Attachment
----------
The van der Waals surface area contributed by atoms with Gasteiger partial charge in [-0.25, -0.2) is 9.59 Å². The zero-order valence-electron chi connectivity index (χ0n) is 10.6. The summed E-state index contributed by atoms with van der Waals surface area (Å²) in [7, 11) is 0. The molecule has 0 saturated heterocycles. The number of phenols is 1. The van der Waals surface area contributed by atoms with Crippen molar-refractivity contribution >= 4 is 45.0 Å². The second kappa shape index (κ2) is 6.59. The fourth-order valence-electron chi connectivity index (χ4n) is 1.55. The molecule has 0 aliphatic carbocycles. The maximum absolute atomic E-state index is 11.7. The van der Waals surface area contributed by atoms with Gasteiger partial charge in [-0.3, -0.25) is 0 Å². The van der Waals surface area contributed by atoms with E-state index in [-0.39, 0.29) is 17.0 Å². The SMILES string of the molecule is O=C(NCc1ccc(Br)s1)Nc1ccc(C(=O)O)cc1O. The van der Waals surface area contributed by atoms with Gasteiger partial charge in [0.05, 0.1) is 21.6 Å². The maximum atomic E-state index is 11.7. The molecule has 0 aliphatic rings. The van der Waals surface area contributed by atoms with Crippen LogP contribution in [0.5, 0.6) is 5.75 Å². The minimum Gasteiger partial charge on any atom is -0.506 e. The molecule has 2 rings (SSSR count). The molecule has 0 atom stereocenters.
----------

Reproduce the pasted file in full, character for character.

The van der Waals surface area contributed by atoms with Gasteiger partial charge in [-0.25, -0.2) is 9.59 Å². The zero-order valence-electron chi connectivity index (χ0n) is 10.6. The summed E-state index contributed by atoms with van der Waals surface area (Å²) in [7, 11) is 0. The molecule has 0 saturated heterocycles. The number of phenols is 1. The van der Waals surface area contributed by atoms with Crippen molar-refractivity contribution >= 4 is 45.0 Å². The second kappa shape index (κ2) is 6.59. The fourth-order valence-electron chi connectivity index (χ4n) is 1.55. The molecule has 0 aliphatic carbocycles. The maximum absolute atomic E-state index is 11.7. The van der Waals surface area contributed by atoms with Gasteiger partial charge in [-0.3, -0.25) is 0 Å². The van der Waals surface area contributed by atoms with E-state index in [-0.39, 0.29) is 17.0 Å². The SMILES string of the molecule is O=C(NCc1ccc(Br)s1)Nc1ccc(C(=O)O)cc1O. The van der Waals surface area contributed by atoms with Gasteiger partial charge in [0.05, 0.1) is 21.6 Å². The maximum atomic E-state index is 11.7. The molecule has 0 aliphatic rings. The van der Waals surface area contributed by atoms with Crippen LogP contribution in [0.5, 0.6) is 5.75 Å². The minimum Gasteiger partial charge on any atom is -0.506 e. The molecule has 2 rings (SSSR count). The molecule has 0 atom stereocenters.